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Fitting the algorithm to the quantum computer, and vice versa

27
September
,
2021
Yuval Boger

When Cinderella lost her shoe, the solutions did not have any degree of freedom. There was only one woman - so the legend goes - that could comfortably wear the magical shoe.

Fortunately, when trying to create a fit between an algorithm and a quantum computer, there are many more degrees of freedom.

The need to make sure there is 'enough computer' to run the algorithm is symptomatic to the current limited state of quantum computers. When there are fewer than 100 qubits and when the qubits are noisy, not every algorithm can successfully run.

There are two motivations for finding a fit: The first is to run a given algorithm on an existing quantum computer. The second is to understand how large a quantum computer needs to be to run a particular version of the algorithm.

What can be done to find the fit? Quite a few things, even if staying purely in the realm of quantum computing:

  • Simplify the algorithm.
  • Use a computer with more qubits.
  • Trade off qubits for circuit depth: sometimes, if additional qubits are available, allowing for more ancilla qubits, the circuit can become shallower and thus less susceptible to noise.
  • Reduce the desired accuracy. For instance, state preparation (the process of loading probability mass functions into qubits) is an important steps in many algorithms, but perhaps the values don't need to be 99.9% accurate and 97% accuracy can suffice as well.
  • Change the order of operations. For instance (see this previous post) when calculating a*a-b*b one could first calculate a*a, then calculate and b*b from it, but one could also rewrite this as (a+b)*(a-b) and perhaps that yields a more efficient implementation.
  • Identify qubits that are no longer required at some point in the algorithm and reuse them.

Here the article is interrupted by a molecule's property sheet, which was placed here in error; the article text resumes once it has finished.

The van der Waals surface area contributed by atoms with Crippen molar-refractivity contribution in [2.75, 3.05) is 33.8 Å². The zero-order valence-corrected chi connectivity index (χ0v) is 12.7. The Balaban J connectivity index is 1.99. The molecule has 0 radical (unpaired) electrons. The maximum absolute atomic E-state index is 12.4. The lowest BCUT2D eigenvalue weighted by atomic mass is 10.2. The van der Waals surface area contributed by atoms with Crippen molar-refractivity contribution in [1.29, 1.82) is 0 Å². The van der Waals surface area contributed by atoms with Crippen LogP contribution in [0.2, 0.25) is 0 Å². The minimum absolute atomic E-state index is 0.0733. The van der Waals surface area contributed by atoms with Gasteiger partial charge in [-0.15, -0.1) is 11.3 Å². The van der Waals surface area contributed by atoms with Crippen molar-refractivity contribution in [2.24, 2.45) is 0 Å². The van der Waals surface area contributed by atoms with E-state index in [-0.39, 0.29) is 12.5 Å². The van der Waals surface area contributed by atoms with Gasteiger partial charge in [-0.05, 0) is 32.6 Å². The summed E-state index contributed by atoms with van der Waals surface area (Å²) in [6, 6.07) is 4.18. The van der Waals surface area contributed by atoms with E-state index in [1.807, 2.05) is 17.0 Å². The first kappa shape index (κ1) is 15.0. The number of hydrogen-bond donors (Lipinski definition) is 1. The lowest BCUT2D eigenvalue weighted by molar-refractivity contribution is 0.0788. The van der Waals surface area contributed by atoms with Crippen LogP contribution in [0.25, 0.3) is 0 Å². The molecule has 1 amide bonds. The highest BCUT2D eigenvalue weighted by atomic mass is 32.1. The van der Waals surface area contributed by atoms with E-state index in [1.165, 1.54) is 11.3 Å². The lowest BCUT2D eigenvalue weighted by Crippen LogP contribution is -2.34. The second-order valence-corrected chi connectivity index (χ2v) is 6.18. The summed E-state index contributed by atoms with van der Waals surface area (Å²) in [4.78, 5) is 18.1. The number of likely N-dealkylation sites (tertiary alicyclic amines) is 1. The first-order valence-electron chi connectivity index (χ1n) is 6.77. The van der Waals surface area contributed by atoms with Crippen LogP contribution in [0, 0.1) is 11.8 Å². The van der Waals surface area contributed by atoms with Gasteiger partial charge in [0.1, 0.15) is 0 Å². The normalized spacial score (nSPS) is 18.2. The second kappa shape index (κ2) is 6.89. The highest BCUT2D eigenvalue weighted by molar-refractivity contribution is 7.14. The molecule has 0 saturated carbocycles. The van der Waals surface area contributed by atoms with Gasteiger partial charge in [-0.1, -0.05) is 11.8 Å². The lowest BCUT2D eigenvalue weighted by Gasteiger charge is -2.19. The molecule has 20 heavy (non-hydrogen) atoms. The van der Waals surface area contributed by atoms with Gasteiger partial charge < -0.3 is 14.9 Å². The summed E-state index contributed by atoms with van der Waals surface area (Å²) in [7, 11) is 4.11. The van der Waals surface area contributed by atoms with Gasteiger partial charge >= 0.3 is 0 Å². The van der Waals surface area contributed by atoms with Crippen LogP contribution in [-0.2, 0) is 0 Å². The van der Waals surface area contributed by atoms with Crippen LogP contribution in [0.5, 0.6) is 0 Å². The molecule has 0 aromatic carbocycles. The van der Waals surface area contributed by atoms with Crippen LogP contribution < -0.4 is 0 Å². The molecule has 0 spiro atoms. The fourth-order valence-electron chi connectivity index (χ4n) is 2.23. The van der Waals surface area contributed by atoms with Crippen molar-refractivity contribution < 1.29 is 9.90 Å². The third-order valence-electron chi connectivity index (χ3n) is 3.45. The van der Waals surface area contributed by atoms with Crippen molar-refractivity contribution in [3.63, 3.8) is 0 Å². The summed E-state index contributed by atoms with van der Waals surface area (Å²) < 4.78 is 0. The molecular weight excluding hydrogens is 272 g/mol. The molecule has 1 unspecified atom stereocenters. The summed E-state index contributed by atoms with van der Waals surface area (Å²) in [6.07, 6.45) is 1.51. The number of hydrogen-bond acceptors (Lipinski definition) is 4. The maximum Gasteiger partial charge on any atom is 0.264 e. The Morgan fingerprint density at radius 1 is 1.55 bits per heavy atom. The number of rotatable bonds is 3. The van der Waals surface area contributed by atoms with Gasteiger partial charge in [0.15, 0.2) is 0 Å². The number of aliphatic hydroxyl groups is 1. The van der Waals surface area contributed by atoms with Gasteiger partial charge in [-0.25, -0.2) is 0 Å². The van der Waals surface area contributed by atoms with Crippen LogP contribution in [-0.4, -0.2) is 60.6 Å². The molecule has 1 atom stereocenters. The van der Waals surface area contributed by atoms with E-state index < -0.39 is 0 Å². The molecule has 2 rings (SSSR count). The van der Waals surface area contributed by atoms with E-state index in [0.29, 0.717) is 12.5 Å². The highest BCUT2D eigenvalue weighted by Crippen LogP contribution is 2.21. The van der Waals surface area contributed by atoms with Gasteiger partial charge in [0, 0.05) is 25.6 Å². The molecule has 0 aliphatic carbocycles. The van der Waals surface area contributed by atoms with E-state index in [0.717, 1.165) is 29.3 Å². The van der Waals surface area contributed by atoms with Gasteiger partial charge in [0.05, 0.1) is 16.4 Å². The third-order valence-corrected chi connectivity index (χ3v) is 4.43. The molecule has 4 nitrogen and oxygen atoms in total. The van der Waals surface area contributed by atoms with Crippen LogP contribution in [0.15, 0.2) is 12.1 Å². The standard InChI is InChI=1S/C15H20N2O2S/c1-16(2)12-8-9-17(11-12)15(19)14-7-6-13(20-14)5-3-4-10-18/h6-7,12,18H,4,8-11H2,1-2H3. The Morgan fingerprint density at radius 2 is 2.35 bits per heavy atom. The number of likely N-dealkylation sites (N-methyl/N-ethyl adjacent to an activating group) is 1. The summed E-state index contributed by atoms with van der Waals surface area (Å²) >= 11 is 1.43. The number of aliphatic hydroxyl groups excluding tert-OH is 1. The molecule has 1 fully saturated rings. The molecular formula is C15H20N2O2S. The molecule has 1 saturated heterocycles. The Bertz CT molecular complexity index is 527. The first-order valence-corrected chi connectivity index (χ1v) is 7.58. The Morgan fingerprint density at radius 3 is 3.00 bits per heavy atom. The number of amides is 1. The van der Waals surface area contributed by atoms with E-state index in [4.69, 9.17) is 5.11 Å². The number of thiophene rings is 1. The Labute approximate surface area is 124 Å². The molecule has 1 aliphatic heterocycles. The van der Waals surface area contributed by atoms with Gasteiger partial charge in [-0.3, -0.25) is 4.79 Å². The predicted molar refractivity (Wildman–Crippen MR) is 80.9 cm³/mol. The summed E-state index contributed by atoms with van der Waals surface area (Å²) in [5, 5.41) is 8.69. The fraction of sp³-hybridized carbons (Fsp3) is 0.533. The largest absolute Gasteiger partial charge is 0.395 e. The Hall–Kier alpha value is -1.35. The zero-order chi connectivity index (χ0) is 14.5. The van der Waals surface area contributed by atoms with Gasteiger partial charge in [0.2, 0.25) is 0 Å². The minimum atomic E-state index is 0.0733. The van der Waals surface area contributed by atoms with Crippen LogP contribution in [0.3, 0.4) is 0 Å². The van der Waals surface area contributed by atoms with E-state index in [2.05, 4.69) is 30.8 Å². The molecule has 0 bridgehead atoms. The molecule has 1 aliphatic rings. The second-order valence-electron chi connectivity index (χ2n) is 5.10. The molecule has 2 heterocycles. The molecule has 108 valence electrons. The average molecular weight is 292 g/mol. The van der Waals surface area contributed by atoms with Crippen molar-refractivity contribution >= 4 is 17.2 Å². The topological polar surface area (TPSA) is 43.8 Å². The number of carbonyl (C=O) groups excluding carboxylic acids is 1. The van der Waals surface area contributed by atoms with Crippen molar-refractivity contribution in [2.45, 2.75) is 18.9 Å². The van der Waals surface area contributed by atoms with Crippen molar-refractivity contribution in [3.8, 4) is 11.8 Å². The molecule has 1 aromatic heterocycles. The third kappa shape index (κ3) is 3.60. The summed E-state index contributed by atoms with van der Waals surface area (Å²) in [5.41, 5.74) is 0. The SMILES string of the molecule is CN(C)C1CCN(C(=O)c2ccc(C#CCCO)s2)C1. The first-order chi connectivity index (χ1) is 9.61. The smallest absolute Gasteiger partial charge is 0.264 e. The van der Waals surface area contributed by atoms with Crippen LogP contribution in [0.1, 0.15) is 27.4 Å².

This fitting process is not just academic. Even if you are sure that the desired algorithm does not fit in today's quantum computers, you might want to know how large the computer needs to be to run it, and thus be able to extrapolate how far in the future might this solution be feasible.

The point is that fitting is important, but might require a lot of experimentation. However, such experimentation is very difficult to do using gate-level software design tools. This is one reason that we are so excited about the Classiq quantum algorithm design platform, because it lets the designer change the constraints at will and then automatically labors to find a solution that meets these constraints.

For instance, see the video below on finding the sweet spot for state preparation

When Cinderella lost her shoe, the solutions did not have any degree of freedom. There was only one woman - so the legend goes - that could comfortably wear the magical shoe.

Fortunately, when trying to create a fit between an algorithm and a quantum computer, there are many more degrees of freedom.

The need to make sure there is 'enough computer' to run the algorithm is symptomatic to the current limited state of quantum computers. When there are fewer than 100 qubits and when the qubits are noisy, not every algorithm can successfully run.

There are two motivations for finding a fit: The first is to run a given algorithm on an existing quantum computer. The second is to understand how large a quantum computer needs to be to run a particular version of the algorithm.

What can be done to find the fit? Quite a few things, even if staying purely in the realm of quantum computing:

  • Simplify the algorithm.
  • Use a computer with more qubits.
  • Trade off qubits for circuit depth: sometimes, if additional qubits are available, allowing for more ancilla qubits, the circuit can become shallower and thus less susceptible to noise.
  • Reduce the desired accuracy. For instance, state preparation (the process of loading probability mass functions into qubits) is an important steps in many algorithms, but perhaps the values don't need to be 99.9% accurate and 97% accuracy can suffice as well.
  • Change the order of operations. For instance (see this previous post) when calculating a*a-b*b one could first calculate a*a, then calculate and b*b from it, but one could also rewrite this as (a+b)*(a-b) and perhaps that yields a more efficient implementation.
  • Identify qubits that are no longer required at some point in the algorithm and reuse them.

This fitting process is not just academic. Even if you are sure that the desired algorithm does not fit in today's quantum computers, you might want to know how large the computer needs to be to run it, and thus be able to extrapolate how far in the future might this solution be feasible.

The point is that fitting is important, but might require a lot of experimentation. However, such experimentation is very difficult to do using gate-level software design tools. This is one reason that we are so excited about the Classiq quantum algorithm design platform, because it lets the designer change the constraints at will and then automatically labors to find a solution that meets these constraints.

For instance, see the video below on finding the sweet spot for state preparation

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